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Bill cracking down on 'swatting' sent to Gov. Jerry Brown

August 23, 2013|By Phil Willon

Among the slew of bills passed this week by the Legislature and on way to the governor is one to crack down on the dangerous prank known as “swatting” -- making a false 911 call with the intention of drawing out heavily armed SWAT teams, often to the homes of celebrities.

Under the bill by Sen. Ted Lieu (D-Torrance), those convicted of the offense would be responsible for the full cost of the police response, which would typically run more than $10,000.

“Swatting drains vital resources from law enforcement and puts officers and citizens in dangerous situations,” Lieu said. “To those who engage in this dangerous practice, be aware this is not a game and you will be held responsible for all associated costs.”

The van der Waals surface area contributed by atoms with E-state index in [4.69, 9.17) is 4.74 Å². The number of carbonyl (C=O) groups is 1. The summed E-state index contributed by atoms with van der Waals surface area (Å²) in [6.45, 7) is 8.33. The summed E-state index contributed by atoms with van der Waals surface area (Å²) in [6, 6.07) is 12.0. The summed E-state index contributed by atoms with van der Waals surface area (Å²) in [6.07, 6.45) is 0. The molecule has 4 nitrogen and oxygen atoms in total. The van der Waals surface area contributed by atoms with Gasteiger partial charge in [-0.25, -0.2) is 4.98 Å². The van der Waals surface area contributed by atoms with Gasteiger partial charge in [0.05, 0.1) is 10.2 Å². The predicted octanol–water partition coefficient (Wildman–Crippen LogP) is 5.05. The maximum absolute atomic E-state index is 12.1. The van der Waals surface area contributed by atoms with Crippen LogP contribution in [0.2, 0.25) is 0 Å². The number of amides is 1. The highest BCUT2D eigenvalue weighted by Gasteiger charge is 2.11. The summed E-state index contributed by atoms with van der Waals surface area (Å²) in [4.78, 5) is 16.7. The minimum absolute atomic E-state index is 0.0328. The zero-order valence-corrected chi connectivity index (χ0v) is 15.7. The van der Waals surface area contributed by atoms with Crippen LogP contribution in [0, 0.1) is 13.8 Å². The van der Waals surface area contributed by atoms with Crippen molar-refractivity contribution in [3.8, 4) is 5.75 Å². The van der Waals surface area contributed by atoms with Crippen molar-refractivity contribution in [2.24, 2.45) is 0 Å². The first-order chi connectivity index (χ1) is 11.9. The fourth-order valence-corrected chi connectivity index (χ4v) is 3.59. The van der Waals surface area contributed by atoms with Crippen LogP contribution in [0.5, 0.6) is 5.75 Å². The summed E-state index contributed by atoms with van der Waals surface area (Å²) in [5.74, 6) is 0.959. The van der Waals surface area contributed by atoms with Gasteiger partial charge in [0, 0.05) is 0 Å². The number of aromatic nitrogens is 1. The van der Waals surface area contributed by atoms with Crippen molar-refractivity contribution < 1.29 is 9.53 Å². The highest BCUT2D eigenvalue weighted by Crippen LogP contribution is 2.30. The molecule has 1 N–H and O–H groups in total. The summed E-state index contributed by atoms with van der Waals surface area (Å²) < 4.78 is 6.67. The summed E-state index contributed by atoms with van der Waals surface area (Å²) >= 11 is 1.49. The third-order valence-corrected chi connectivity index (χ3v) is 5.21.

Earlier this year, someone called police with a false report of domestic violence and a possible shooting at the Hollywood Hills home of singer Chris Brown, who was not there at the time. There also was a false report of shots fired at the home of actor Tom Cruise, prompting a Beverly Hills police SWAT team to surround the home.

Others believed to have been targets of swatting incidents in the last year include singer Justin Bieber, actor Ashton Kutcher, "The X Factor" judge Simon Cowell, singer Miley Cyrus and the Kardashian-Jenner family.

Los Angeles County Sheriff Lee Baca asked for the measure.

ALSO:

LAPD will keep celebrity "swatting" cases secret

'Swatting' call brings LAPD to Rihanna's Pacific Palisades home

Legislature OKs bill to let noncitizens serve on California juries

Twitter: @philwillon

phil.willon@latimes.com


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